Priceonomics

Source: Chris Mulligan

An analysis of data from the National Vital Statistics System shows that a disproportionately high percentage of births take place in September. After birth rates bottom out around April and May, they gradually rise before hitting a peak in mid-September.

High school biology taught us that pregnancies last for about 9 months, if not a little bit longer. So if we do the math, looks like the holiday season is also the season for love. A baby born between late-August and late-September was probably conceived sometime between Thanksgiving and New Year’s Eve.

For parents looking for an academic juggernaut, September birthdays are a good thing. A study by the Institute of Fiscal Studies found that children in England born in autumn generally outperformed their peers in the classroom. Conversely, summer babies struggled to keep up with their classmates. A simple explanation for this is that the common cut-off birth date for each grade is September 1. Students born in July and August are consistently the youngest in their classes.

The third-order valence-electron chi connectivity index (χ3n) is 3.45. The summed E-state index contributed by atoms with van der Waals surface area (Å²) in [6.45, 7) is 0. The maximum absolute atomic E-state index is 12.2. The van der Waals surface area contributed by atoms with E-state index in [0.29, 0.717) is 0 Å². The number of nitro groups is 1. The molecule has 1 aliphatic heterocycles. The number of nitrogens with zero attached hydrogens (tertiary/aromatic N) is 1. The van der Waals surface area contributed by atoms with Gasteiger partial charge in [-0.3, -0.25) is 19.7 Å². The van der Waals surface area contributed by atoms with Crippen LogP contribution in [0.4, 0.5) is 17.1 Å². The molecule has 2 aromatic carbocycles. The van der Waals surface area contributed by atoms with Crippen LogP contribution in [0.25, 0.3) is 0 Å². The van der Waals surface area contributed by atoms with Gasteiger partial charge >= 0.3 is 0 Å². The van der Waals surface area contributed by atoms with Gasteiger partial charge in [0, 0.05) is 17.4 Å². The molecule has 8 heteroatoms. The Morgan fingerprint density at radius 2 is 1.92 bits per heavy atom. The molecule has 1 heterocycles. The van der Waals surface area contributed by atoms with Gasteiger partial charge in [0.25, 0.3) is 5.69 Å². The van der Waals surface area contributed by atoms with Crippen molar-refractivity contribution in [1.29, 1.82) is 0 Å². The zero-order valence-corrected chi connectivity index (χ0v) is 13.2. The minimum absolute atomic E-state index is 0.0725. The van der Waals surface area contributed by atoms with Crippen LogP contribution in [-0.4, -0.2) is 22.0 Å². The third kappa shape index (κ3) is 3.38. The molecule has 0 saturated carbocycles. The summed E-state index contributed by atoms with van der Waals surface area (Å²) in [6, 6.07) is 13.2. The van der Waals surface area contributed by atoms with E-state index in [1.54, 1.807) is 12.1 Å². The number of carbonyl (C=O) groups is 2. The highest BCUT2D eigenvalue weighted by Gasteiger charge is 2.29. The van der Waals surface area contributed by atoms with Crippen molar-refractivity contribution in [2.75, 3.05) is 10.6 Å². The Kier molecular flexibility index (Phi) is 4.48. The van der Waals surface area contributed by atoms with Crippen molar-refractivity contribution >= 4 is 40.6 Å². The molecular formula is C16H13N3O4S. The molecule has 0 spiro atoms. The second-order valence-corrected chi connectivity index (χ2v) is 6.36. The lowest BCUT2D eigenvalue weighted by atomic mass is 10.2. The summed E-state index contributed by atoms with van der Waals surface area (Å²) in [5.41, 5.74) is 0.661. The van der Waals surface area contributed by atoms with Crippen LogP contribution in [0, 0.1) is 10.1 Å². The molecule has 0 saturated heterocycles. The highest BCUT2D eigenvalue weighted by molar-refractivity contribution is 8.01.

However, if you want your kid to be the next Wayne Gretzky, the winning strategy may be to shoot for a March birth date:

Source: CBC

In Outliers, Malcolm Gladwell noted that a significant proportion of professional hockey players were born between January and March. Steve Levitt and Steve Dubner found the same trend among European professional soccer players. Cut-off birth dates in hockey and soccer youth leagues are often January 1. Which means that, just like in the classroom, kids with certain birth dates are more likely to succeed due to being older and more developed.

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